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> PANAMA - Finca Eleta Jurutungo
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PANAMA - Finca Eleta Jurutungo
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PANAMA - Finca Eleta Jurutungo Fully Washed
Caturra & Criollo (Typica)
Fully washed & sun dried; finished in guardiolas coffee dryers
1,700 metres above sea level
Café Eleta SA / Eleta Family
Total size of farm:
Area under coffee:
Café de Eleta is located in Piedra Candela, a place where nature, climate and altitude mingle to offer one of the best locations in the world for specialty coffee production. The name Jurutungo means ‘far away area’ and is marks the entrance to the farm at its highest point, where this lot of Caturra & Criollo (a local name for Typica) was harvested.
Café de Eleta’s premises are located near La Amistad International Park, just one kilometre from the border between Panama and Costa Rica. The park is primary rainforest preserve belonging to Central America’s ecological corridor. Owing to its biodiversity and significance to the ecosystem, it has been declared a Natural Heritage by UNESCO. Coffees grown on the farm benefit from this special location within the cloud forest, which is rich with exotic species and a wide variety of animals and plants.
Café de Eleta’s first ranch of approximately 130 hectares was acquired in the early 70s. For two decades, the ranch produced primarily vegetables, other agricultural crops and livestock. In 1995 the company began to specialize exclusively in coffee. It was at this time that the company took the name of Café de Eleta S.A. Since that time, Café de Eleta has significantly expanded, growing to nearly 420 hectares. The farm’s first exported coffee in 1998 and most of its coffee is destined for European and American markets.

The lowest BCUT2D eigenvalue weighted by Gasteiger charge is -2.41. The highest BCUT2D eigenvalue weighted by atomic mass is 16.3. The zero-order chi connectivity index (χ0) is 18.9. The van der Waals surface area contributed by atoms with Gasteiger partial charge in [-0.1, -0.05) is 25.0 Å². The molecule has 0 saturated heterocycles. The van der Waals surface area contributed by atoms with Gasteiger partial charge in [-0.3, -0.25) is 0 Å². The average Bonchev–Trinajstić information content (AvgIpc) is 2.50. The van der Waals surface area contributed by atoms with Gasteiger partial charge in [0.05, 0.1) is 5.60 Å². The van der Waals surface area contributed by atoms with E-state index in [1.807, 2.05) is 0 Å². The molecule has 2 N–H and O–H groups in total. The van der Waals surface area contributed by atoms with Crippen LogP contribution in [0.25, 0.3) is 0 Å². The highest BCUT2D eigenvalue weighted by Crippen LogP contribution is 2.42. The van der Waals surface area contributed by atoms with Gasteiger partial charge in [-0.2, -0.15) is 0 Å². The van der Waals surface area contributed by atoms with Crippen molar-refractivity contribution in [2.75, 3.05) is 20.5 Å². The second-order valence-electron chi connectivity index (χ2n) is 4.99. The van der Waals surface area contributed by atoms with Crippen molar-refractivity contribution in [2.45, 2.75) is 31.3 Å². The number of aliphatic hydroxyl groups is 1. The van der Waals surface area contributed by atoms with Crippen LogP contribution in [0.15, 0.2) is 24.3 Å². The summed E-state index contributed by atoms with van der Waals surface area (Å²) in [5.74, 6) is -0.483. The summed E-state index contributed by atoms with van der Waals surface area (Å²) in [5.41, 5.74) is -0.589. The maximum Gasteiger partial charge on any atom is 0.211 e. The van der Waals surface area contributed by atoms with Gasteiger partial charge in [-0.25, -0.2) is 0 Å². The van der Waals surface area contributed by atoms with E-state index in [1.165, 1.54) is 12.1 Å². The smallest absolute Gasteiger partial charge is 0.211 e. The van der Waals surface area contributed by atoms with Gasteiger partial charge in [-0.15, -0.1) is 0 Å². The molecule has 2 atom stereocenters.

In light of its unique location, the farm’s owners and staff take a great deal of care in protecting their natural heritage and work to preserve Café de Eleta as a home to a large number of species in danger of extinction.
In order to ensure the proper care of the environment, they have taken the following measures:
Forest guardians ride across the ranch to make sure that poachers do not trespass and that both local people and visitors respect the ecosystem.
Café de Eleta’s staff members receive training in environmental issues so that they can better understand the measures that must be adopted to protect the area.
They are implementing a re-forestation programme to sow 5000 native species every year.
They use either organic products or products that proved harmless to fertilize the soil and control plagues.
Quality at Eleta starts with strict attention to harvesting, with only the ripest beans being picked. Coffee is then transported to the farm’s mill just hours after being harvested.
This attention to detail is carried through at the farm’s wet mill, which uses the most modern technologies to ensure proper pulping and fermentation. Coffee is delivered to floatation tanks, where underripe and damaged beans are separated from the dense, ripe beans. Coffee is then pulped, fermented and fully washed before being delivered to the mills patios for pre-drying. Shortly after, the pergaminio coffee is slowly dried at a constant temperature in the mill’s wood-fired guardiolas. Only when the optimal humidity of 12% is reached is the coffee stored in wooden silos or jute sacks to rest for 45 to 60 days.
Before being delivered to rest, each lot of coffee is cupped by Eleta’s team of experienced cuppers to ensure that the coffee is free of defects.
Plans for the future include:
Trying new varietals against Rust, OBATA (Catuai hibrid) & Venecia.
Planting also new Bourbons and Pacamara coffees.
Natural processing more coffee as the demand for naturals is growing.
The farm employees 34 individuals year-round and, during the harvest, provides employment for 400 additional workers, many of whom come from indigenous communities around Panama (Knobe-Bugle, primarily). In 2000, Finca Eleta – concerned for the welfare of these families – founded ‘La Escuelita Café de Eleta’ (Café Eleta’s Little School), a day care and school project established to help prevent child labour and to help the farm’s seasonal workers. Starting with just one room, the school has grown to serve the wider community, with a three school-room building being built by the Eleta family in conjunction with the Casa Esperanza foundation in 2014. Children attending the school receive healthy meals and support with maths and reading and also receive health care support.
To learn more about the school:
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